Aggressive lowering of LDL cholesterol level delayed progression of atherosclerosis
ACP J Club. 1997 Jul-Aug;127:2. doi:10.7326/ACPJC-1997-127-1-002
The Post Coronary Artery Bypass Graft Trial Investigators. The effect of aggressive lowering of low-density lipoprotein cholesterol levels and low-dose anticoagulation on obstructive changes in saphenous-vein coronary-artery bypass grafts. N Engl J Med. 1997 Jan 16;336:153-62.
To compare aggressive lowering of low-density lipoprotein (LDL) cholesterol levels with moderate lowering to delay progression of atherosclerosis in saphenous vein coronary grafts and to compare low-dose anticoagulation therapy with placebo to reduce obstruction of bypass grafts.
Randomized controlled trial with a mean duration of 4.3 years. A 2 × 2 factorial design was used.
7 clinical centers in the United States.
1351 patients who were 21 to 74 years of age (mean age 62 y, 92% men) with 2 patent saphenous vein grafts with stenosis < 75%. Inclusion criteria were LDL cholesterol levels of 3.4 to 4.5 mmol/L and an ejection fraction of not less than 30%. Follow-up was 98%.
Patients were allocated to aggressive treatment (n = 676) or moderate treatment (n = 675) to lower LDL cholesterol levels. Lovastatin, 40 to 80 mg/d, was given as aggressive treatment compared with 2.5 to 5 mg/d as moderate treatment. Cholestyramine, 8 g/d, was added if LDL cholesterol levels remained elevated. The target LDL cholesterol level was 2.2 mmol/L in patients receiving aggressive treatment and 3.6 mmol/L in patients receiving moderate treatment. Patients also received anticoagulation therapy with warfarin, 1 mg/d at entry, and increased to a total dose of 4 mg/d (n = 674) or placebo (n = 677). The international normalized ratio was kept < 2.0.
Main outcome measures
Per-patient percentage of initially patent major grafts that had substantial progression of atherosclerosis (defined as a decrease of ≥ 0.6 mm in lumen diameter). Clinical outcomes were a composite end point of death, myocardial infarction (MI), stroke, bypass surgery, or angioplasty; these events were also considered individually.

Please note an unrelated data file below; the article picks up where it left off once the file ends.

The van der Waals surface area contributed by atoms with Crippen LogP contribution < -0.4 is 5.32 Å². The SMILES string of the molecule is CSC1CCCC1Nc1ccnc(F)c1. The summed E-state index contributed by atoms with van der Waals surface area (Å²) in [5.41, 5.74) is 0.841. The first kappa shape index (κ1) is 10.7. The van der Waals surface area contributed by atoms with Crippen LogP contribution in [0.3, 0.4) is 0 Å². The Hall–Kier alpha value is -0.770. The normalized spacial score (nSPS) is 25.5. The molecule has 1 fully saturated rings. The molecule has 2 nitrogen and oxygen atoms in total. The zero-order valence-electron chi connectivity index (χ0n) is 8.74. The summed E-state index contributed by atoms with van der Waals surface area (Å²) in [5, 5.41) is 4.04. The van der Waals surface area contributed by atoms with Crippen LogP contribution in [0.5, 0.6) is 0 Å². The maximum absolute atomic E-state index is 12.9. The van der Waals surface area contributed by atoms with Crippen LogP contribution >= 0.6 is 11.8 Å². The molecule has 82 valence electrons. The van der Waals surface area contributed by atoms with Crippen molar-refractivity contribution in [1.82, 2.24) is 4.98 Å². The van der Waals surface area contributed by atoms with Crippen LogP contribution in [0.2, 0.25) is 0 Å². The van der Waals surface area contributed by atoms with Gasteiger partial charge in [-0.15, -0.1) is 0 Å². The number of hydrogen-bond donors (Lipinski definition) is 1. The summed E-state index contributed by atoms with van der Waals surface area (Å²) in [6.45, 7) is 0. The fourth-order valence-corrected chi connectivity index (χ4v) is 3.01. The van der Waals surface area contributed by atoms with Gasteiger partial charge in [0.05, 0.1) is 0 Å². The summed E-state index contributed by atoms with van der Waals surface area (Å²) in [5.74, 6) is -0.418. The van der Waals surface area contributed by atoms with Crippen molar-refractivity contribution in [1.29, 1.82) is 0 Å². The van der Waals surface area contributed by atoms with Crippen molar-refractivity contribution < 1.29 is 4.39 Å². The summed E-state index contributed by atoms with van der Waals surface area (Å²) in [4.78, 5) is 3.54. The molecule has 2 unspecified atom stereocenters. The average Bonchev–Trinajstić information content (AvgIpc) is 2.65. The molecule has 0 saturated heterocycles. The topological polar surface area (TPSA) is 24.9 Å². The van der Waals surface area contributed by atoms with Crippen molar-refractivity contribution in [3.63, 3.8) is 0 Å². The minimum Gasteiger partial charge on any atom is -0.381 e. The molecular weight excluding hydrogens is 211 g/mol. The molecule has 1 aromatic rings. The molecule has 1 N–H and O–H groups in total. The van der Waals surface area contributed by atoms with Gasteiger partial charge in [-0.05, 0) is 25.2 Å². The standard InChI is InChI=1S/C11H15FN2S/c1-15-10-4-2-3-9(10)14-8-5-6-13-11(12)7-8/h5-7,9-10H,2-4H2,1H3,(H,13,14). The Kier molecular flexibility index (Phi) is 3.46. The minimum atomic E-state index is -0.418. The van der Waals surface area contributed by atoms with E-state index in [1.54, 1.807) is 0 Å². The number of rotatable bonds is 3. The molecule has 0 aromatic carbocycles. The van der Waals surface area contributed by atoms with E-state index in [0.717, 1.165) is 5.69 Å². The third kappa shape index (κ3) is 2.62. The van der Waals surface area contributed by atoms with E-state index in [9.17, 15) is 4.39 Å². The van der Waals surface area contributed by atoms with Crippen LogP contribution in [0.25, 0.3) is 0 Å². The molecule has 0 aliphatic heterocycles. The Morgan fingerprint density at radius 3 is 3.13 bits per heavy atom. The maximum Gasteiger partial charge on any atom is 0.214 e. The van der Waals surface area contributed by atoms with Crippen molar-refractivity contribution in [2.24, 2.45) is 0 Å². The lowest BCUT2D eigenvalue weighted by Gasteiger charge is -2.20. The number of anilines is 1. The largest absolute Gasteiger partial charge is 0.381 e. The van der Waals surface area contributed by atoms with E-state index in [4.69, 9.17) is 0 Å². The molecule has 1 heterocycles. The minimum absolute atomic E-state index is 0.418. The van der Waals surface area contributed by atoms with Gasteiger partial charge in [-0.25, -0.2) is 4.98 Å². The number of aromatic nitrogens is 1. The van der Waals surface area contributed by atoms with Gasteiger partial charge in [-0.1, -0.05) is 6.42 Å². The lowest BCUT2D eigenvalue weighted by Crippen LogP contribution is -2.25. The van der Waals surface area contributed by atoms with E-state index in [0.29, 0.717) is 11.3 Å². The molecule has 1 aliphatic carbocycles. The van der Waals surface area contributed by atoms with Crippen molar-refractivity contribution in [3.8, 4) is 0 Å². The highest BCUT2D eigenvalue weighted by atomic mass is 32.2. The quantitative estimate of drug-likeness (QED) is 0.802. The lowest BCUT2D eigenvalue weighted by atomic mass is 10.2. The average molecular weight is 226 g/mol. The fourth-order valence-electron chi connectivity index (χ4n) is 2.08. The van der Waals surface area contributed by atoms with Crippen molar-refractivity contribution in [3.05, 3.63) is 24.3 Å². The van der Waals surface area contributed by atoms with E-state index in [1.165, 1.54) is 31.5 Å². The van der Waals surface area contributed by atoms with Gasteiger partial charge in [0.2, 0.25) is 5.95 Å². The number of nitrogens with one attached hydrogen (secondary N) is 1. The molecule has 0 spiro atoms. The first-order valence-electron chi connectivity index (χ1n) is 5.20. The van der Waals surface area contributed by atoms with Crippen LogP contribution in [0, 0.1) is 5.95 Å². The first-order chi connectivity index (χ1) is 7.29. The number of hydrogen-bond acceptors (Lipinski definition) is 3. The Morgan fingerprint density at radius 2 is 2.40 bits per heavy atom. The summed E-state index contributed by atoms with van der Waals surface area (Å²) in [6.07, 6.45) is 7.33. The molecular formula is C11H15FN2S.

Analysis was by intention to treat. During follow-up, the mean LDL cholesterol level ranged from 2.4 to 2.5 mmol/L with aggressive treatment and from 3.4 to 3.5 mmol/L with moderate treatment. The per-patient percentage of grafts with substantial progression of atherosclerosis was lower in patients who received aggressive treatment than in those who received moderate treatment (27% vs 39%, P < 0.001). Angiographic outcomes did not differ for patients receiving warfarin as compared with those receiving placebo. Composite and individual clinical end points did not differ between aggressive and moderate treatment or between warfarin and placebo.
Aggressive reduction of LDL cholesterol level delayed the progression of atherosclerosis in grafts but did not reduce the incidence of clinical events. Warfarin therapy conferred no benefit.
Sources of funding: National Heart, Lung, and Blood Institute and Merck & Company.
For article reprint: Post CABG Coordinating Center, Maryland Medical Research Institute, 600 Wyndhurst Avenue, Baltimore, MD 21210, USA. FAX 410-323-8622.
In the Post Coronary Artery Bypass Graft Trial, aggressive modification of lipid levels improved the appearance of saphenous vein grafts on angiography after a mean of 4.3 years but had no effect on clinical outcome. Low-dose warfarin produced no demonstrable effect. These results are consistent with previously reported trials, but several caveats should be noted.
The failure of low-dose warfarin to provide a measurable benefit in this trial does not prove that other regimens are ineffective. The positive results obtained with aggressive lipid modification must also be interpreted with caution. The goal of treatment is to reduce adverse clinical events to acceptable risk and cost levels, not to improve the results of angiography. Although encouraging trends for improvement in clinical end points were seen with aggressive lipid modification, none achieved the criterion for significance set by the investigators.
Moreover, the benefits of aggressive lipid modification may not apply to patients who were excluded from or poorly represented in the trial. All participants were younger than 75 years of age, had LDL cholesterol levels between 3.4 and 4.5 mmol/L on a step 1 diet, and had an ejection fraction of 30% or greater. Patients with serious medical conditions, including recent MI, were excluded. Only 8% of patients were women, and only 6% were nonwhite. The recently reported increase in breast cancer among women who received a cholesterol-lowering statin drug (1) serves as a reminder that it is hazardous to conclude that lipid lowering is safe or effective for members of any group until that group has been adequately studied.
The failure of this trial to show a significant reduction in clinical events with anticoagulation or aggressive lipid modification was disappointing. Nonetheless, I interpret the superior angiographic appearance in the group treated with aggressive lipid modification as evidence in support of cholesterol reduction for selected patients after saphenous vein aortocoronary bypass.
William C. Taylor, MD
Beth Israel Deaconess Medical CenterBoston, Massachusetts, USA